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Boilerplate Objections Result in Waiver of Objections

Bocock v. Innovate Corp. (Del. Ch. Dec. 6, 2023)

Why This Alert Is Important

Since the FRCP amendments in 2015, courts have found that “generic” or “boilerplate” objections under Rule 34(b)(2)(B) are not sufficient and may result in waiver of those objections. In this case, plaintiffs’ failure to respond and failure to object with specificity to defendants’ discovery requests resulted in a waiver of objections except as to privilege and also an award of attorneys’ fees.


In June 2021, 26 plaintiffs filed an amended complaint against defendants. Sixteen months later, in October 2022, the court dismissed the majority of the claims. (The nature of the claims is not pertinent to this ruling.) 

In May 2023, defendants served interrogatories and requests for production to the plaintiffs. One month later, plaintiffs requested and were granted a 15-day extension to respond to the discovery requests. At the end of that period, on June 20, 2023, plaintiffs provided a single response: a seven-page set of “General Objections” that: 

  • Were not responsive to any specific discovery request 
  • Consisted entirely of boilerplate objections 
  • Were duplicative in many instances 

The defendants gave plaintiffs six days to remedy the deficient responses. When plaintiffs failed to do so, and also failed to meet and confer with defendants, defendants moved to compel production and for an order awarding defendants attorneys’ fees, and argued that plaintiffs had waived their objections to the discovery requests.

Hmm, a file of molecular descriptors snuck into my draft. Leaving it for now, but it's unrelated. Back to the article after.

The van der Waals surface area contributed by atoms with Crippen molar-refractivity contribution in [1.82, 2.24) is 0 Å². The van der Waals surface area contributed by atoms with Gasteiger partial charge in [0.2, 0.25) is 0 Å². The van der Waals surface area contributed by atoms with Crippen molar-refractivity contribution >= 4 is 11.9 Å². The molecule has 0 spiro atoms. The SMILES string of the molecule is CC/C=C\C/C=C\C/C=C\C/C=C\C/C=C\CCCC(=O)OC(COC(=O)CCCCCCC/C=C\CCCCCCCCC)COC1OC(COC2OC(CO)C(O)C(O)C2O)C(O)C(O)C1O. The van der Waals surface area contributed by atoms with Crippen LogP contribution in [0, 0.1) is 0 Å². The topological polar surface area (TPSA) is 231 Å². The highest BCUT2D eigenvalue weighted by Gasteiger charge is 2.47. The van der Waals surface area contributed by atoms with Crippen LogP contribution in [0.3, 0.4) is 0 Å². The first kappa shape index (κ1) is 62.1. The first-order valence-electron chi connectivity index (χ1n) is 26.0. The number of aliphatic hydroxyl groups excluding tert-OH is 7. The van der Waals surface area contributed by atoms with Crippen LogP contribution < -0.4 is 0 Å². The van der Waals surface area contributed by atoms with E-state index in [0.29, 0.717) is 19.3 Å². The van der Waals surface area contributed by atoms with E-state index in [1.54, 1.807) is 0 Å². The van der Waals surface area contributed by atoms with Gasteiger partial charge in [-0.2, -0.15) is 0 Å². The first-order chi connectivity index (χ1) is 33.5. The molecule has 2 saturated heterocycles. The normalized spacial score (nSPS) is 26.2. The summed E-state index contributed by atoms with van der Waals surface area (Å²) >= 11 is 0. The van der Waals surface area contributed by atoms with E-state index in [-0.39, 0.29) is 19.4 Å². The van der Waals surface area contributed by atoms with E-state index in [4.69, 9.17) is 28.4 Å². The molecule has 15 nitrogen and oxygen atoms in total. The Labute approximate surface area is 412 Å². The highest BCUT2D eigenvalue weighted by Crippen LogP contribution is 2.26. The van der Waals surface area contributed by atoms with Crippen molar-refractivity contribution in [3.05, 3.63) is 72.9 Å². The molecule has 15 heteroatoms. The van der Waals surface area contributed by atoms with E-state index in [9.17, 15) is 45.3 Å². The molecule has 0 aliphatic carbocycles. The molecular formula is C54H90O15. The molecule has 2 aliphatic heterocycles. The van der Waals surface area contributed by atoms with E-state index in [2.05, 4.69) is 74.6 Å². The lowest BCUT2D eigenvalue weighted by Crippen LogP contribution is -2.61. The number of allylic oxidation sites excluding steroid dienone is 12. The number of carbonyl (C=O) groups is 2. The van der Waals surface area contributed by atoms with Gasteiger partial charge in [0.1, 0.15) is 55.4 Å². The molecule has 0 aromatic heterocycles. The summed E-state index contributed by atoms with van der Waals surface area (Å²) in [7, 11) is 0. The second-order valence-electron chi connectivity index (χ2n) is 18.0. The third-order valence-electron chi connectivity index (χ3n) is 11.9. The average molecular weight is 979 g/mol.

Ruling Summary

  • Lack of “specific or substantive responses” damning. The Vice Chancellor of the Court found that plaintiffs’ General Objections “consist of boilerplate and, in many instances, duplicative objections that are untethered to any specific request or interrogatory. Inexplicably, Plaintiffs did not provide a specific or substantive response to a single interrogatory or request for production.
  • Failure to “walk back… boilerplate” objections. Plaintiffs did not defend their objections as “compliant” with court rules; rather, they argued that a waiver was too strong a sanction, citing Twitter v. Musk as a precedent. The court noted, however, that, in Twitter v. Musk, the defendants “walked back most of their initial objections,” while plaintiffs here continued to repeat the “same general objections verbatim and incorporated them into every specific interrogatory response and response to the requests for production.
  • Objections to discovery waived. The court found that plaintiffs’ failure to provide specific or substantive objections to defendants’ discovery requests resulted in a waiver of objections except on grounds of privilege and work product protection. Given plaintiffs’ unjustified failure to “serve timely and compliant responses,” the court awarded reasonable fees and expenses to defendants, as well.

Case Law Tip

Have questions on how the FRCP applies to e-discovery? Want to make sure your arguments align with critical rules governing e-discovery? Download this FRCP E-Discovery Quick Guide to get all your questions answered. Download it today!

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